Latin America by Holy Fuck

Latin America comes to us off of Holy Fuck’s latest record; 2010’s Latin. With a forthcoming album rumoured to be in the works for release later this year, it is time to examine this four-piece electro-rock group from Toronto, Canada. This track is an excellent example of Holy Fuck’s sound: ambient and distorted synth and computer noises swirling and mingling with each other in the air over top of earthy, repetitive, thudding bass lines. What makes Holy Fuck stand out in the world of electronic music is that they rely on a plethora of analog guitar effects pedals as well as midi effects interfaces to produce these otherworldly sounds. It’s a way of making electro-rock music that hearkens to the pre- macbook days of Radiohead’s Kid A and even earlier artists like The Alan Parsons Project and Aphex Twin. In a time when EDM dominates the electronic genre, it is refreshing to hear a group that has chosen to stick to the genre’s analog roots.

Holy Fuck’s music is available on iTunes

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Satellite by The Kills

Satellite comes to us off of The Kills’ 2011 release Blood Pressures. The two piece group consisting of Jamie Hince and Alison Mosshart have really refined their sound on this song and this album in general. With a devastating backbeat of crunchy, octave – dubbed guitar mixed with a straightforward drum track, this song has an almost mechanical thudding rhythm that is addictive. When combined with the exquisitely harmonized vocals of Hince and Mosshart, the track gains its own unique flavour that is almost like a bastard love-child of ambient indie rock and grunge. Either way, Satellite is a top-notch song and Blood Pressures is a top-notch album worth investing in.

Blood Pressures, as well as the rest of The Kills’ discography is available on iTunes and physical music retail stores.

Holiday by Electric Guest

Holiday is the single off of Electric Guest’s 2012 debut Mondo. The mixture of acoustic and electric wah-wah guitar gives this song a distinctly psychedelic feel, and would be right at home in 1967. Despite these tonal similarities, the falsetto singing and harmonization by Asa Taccone demonstrates this Los Angeles based group’s indie personality. With a driving bass and drum rhythm accompanied by subtle electronic tinkling, This track maintains a slight edge that makes gives it a good groove. A good, lighthearted indie song.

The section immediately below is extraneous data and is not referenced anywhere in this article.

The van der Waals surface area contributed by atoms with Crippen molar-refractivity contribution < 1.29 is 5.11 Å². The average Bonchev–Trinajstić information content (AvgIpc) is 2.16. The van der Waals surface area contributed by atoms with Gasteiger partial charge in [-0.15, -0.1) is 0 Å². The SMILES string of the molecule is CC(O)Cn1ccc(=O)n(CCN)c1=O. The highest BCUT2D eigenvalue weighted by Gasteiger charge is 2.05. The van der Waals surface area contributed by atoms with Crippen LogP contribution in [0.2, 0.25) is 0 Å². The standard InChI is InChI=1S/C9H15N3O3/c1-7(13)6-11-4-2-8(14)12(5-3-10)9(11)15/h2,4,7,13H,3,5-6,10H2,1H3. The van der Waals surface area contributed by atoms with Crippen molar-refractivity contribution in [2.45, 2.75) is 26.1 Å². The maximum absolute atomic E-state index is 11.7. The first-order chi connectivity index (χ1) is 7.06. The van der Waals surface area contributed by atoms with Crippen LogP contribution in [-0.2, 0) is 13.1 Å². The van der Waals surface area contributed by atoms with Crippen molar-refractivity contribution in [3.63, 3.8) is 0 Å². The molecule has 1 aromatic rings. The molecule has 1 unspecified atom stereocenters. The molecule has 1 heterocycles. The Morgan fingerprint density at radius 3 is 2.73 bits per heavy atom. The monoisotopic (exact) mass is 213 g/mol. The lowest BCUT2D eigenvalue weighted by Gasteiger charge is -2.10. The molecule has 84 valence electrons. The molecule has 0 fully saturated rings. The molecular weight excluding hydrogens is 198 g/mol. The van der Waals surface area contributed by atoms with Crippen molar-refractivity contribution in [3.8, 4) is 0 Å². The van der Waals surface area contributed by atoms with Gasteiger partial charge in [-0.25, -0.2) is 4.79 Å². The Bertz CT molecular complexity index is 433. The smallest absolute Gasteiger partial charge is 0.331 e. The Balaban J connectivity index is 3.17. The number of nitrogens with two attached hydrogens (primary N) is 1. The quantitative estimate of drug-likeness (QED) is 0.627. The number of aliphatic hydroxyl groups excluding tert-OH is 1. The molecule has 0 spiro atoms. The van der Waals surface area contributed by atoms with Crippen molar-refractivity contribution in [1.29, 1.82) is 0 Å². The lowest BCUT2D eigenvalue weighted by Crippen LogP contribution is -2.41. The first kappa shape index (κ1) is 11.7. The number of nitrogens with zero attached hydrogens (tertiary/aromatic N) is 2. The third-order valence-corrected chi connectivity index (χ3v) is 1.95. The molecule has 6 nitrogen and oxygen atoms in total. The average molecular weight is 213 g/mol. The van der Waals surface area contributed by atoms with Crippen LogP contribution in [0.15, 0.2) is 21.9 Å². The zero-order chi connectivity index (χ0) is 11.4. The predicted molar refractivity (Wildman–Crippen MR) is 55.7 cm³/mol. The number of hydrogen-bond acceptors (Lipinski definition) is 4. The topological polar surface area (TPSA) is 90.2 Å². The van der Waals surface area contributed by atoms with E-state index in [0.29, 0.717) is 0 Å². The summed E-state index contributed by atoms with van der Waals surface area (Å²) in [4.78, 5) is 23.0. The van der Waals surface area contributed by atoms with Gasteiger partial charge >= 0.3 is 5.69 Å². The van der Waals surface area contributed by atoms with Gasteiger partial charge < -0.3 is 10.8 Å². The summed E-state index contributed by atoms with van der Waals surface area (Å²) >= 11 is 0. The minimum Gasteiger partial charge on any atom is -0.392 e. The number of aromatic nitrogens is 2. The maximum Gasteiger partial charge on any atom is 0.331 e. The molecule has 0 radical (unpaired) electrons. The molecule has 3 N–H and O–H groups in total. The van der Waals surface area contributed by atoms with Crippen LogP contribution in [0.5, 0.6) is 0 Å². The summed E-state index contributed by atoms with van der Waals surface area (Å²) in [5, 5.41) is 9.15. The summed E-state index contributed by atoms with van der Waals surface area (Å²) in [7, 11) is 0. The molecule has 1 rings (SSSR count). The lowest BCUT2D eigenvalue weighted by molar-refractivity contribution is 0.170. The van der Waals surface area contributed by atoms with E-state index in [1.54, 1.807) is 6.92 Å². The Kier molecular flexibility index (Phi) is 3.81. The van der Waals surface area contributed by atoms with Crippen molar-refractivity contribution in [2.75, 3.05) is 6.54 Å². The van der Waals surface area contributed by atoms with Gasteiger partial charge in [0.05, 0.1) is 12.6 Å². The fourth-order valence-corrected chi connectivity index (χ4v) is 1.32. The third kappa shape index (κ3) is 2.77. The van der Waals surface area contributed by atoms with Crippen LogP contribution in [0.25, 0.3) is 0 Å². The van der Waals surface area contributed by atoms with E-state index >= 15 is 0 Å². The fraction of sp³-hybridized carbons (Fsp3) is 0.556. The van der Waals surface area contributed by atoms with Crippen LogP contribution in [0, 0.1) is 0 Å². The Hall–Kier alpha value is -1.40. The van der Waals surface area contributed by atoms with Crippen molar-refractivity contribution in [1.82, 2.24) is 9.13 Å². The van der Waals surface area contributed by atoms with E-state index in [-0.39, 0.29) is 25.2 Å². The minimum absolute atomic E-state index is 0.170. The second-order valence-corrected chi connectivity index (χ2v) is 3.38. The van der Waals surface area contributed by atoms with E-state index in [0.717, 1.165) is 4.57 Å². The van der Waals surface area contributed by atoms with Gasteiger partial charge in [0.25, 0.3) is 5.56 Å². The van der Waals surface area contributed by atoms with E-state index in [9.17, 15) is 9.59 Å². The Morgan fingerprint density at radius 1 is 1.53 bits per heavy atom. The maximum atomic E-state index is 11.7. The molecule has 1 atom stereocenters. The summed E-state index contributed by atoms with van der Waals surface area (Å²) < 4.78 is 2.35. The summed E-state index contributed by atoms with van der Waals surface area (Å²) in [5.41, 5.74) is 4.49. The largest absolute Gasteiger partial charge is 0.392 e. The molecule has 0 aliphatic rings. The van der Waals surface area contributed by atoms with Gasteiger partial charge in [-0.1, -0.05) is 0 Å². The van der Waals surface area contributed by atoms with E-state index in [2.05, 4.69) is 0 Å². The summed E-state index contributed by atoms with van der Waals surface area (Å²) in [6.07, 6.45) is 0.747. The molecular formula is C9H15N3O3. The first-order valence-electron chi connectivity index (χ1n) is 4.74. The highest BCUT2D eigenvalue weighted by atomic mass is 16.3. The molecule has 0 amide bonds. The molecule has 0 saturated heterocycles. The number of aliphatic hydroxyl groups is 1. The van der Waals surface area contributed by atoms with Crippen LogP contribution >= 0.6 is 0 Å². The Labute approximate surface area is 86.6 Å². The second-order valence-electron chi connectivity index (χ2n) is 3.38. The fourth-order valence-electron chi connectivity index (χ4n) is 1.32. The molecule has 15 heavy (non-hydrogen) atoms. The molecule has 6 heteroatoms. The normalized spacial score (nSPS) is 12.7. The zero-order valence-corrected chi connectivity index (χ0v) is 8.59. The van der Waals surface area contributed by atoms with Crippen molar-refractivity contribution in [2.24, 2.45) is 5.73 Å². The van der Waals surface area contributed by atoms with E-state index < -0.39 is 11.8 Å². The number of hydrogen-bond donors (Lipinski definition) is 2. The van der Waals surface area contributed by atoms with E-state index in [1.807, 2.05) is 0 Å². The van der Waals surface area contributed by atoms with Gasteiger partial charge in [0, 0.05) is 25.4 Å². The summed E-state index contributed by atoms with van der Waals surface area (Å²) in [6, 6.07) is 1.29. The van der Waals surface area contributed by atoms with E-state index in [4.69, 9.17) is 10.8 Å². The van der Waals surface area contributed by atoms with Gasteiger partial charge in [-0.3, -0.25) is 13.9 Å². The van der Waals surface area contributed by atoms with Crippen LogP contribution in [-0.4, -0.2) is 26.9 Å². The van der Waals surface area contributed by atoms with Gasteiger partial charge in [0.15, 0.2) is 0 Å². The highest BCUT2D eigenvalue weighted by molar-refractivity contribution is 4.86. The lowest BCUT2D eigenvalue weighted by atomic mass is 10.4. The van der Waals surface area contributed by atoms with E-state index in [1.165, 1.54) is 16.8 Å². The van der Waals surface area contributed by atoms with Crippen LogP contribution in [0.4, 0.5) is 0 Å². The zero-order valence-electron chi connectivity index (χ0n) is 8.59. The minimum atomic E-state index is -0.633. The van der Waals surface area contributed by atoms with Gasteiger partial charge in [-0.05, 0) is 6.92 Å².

Jericho by The Souljazz Orchestra

Jericho comes to us off of The Souljazz Orchestra’s latest record, Solidarity. The Ottawa, Canada based group demonstrates their reggae influence in this song, hearkening to the early 1970’s sounds of reggae giants Bob Marley and Peter Tosh. The music itself holds to a deceptively tight groove, with the guitar and bass playing the main rhythm in tandem. Adding to the atmosphere are the added percussion sounds, which compliment rather than overpower the overall groove. Coming from a band that has in the past focussed on Afrobeat and jazzier sounds, Jericho is a refreshing jaunt into the slower world of reggae music.

Solidarity is available on iTunes and is a must have for any fan of reggae music.

All Those Friendly People by Funeral Suits

All Those Friendly People comes to us off of Funeral Suits’ debut album Lily of the Valley. This indie rock group from Dublin, Ireland have really made a mark with this track. With a good mix of ambient and attention grabbing textures and an energetic drum section, All Those Friendly People is an upbeat song that would be right at home in any collection of indie records. The use of electronic elements in this song is done well, erring on the side of constraint rather than flamboyance; a welcome change of pace from the over-abundance of indie rock artists that have converted almost completely to the electronic music genre.

Lily of the Valley is available on iTunes.

Album Review: Insides by Samara York.

Insides front cover copy

Insides by Samara York is nothing short of spectacular. This forthcoming album from the Toronto based singer songwriter is well crafted, with continuous lyrical atmospheres of regret, anger, and betrayal. Despite these incendiary lyrical themes, the music is powerfully calm, surging energy gradually; simmering without coming to a full boil. When these two elements collide throughout this record, it gives the listener a sense of powerlessness as the walls come crashing down in slow motion.